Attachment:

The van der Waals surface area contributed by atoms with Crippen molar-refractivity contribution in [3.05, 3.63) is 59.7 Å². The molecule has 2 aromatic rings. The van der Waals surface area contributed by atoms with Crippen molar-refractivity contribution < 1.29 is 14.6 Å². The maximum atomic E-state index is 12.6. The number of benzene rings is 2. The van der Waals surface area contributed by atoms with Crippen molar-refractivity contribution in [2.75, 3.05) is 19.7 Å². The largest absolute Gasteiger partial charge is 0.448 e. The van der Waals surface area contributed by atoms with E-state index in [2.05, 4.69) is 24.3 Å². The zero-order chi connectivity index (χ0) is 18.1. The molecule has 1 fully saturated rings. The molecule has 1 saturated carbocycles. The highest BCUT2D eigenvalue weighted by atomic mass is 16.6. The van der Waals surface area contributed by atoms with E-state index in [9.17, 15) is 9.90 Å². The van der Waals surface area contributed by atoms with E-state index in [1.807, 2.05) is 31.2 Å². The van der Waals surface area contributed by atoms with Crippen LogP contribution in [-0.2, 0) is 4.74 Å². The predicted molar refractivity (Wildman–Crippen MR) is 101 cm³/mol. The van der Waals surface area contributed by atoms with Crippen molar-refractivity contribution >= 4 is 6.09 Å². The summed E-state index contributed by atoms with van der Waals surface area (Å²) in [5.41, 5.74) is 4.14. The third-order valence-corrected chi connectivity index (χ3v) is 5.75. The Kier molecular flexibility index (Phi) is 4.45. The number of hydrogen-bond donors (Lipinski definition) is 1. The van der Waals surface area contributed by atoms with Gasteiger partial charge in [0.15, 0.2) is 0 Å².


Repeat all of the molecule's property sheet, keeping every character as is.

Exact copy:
The van der Waals surface area contributed by atoms with Crippen molar-refractivity contribution in [3.05, 3.63) is 59.7 Å². The molecule has 2 aromatic rings. The van der Waals surface area contributed by atoms with Crippen molar-refractivity contribution < 1.29 is 14.6 Å². The maximum atomic E-state index is 12.6. The number of benzene rings is 2. The van der Waals surface area contributed by atoms with Crippen molar-refractivity contribution in [2.75, 3.05) is 19.7 Å². The largest absolute Gasteiger partial charge is 0.448 e. The van der Waals surface area contributed by atoms with E-state index in [2.05, 4.69) is 24.3 Å². The zero-order chi connectivity index (χ0) is 18.1. The molecule has 1 fully saturated rings. The molecule has 1 saturated carbocycles. The highest BCUT2D eigenvalue weighted by atomic mass is 16.6. The van der Waals surface area contributed by atoms with E-state index in [9.17, 15) is 9.90 Å². The van der Waals surface area contributed by atoms with E-state index in [1.807, 2.05) is 31.2 Å². The van der Waals surface area contributed by atoms with Crippen LogP contribution in [-0.2, 0) is 4.74 Å². The predicted molar refractivity (Wildman–Crippen MR) is 101 cm³/mol. The van der Waals surface area contributed by atoms with Crippen molar-refractivity contribution >= 4 is 6.09 Å². The summed E-state index contributed by atoms with van der Waals surface area (Å²) in [5.41, 5.74) is 4.14. The third-order valence-corrected chi connectivity index (χ3v) is 5.75. The Kier molecular flexibility index (Phi) is 4.45. The number of hydrogen-bond donors (Lipinski definition) is 1. The van der Waals surface area contributed by atoms with Gasteiger partial charge in [0.15, 0.2) is 0 Å².